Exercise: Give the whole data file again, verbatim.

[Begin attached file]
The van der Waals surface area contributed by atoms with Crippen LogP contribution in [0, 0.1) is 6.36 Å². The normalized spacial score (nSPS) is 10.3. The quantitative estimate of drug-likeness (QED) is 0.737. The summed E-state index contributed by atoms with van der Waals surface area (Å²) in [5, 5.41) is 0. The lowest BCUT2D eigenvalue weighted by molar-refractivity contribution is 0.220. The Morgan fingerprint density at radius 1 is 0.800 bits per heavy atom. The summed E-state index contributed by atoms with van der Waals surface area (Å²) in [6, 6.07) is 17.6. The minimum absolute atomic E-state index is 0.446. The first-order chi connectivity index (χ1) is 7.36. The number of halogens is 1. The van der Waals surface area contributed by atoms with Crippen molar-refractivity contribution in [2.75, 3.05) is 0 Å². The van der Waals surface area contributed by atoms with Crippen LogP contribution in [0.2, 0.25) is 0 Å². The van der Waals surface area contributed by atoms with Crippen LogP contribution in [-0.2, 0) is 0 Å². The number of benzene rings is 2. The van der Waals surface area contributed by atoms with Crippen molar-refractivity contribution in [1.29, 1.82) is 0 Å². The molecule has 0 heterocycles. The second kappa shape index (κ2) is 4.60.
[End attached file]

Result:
The van der Waals surface area contributed by atoms with Crippen LogP contribution in [0, 0.1) is 6.36 Å². The normalized spacial score (nSPS) is 10.3. The quantitative estimate of drug-likeness (QED) is 0.737. The summed E-state index contributed by atoms with van der Waals surface area (Å²) in [5, 5.41) is 0. The lowest BCUT2D eigenvalue weighted by molar-refractivity contribution is 0.220. The Morgan fingerprint density at radius 1 is 0.800 bits per heavy atom. The summed E-state index contributed by atoms with van der Waals surface area (Å²) in [6, 6.07) is 17.6. The minimum absolute atomic E-state index is 0.446. The first-order chi connectivity index (χ1) is 7.36. The number of halogens is 1. The van der Waals surface area contributed by atoms with Crippen molar-refractivity contribution in [2.75, 3.05) is 0 Å². The van der Waals surface area contributed by atoms with Crippen LogP contribution in [0.2, 0.25) is 0 Å². The van der Waals surface area contributed by atoms with Crippen LogP contribution in [-0.2, 0) is 0 Å². The number of benzene rings is 2. The van der Waals surface area contributed by atoms with Crippen molar-refractivity contribution in [1.29, 1.82) is 0 Å². The molecule has 0 heterocycles. The second kappa shape index (κ2) is 4.60.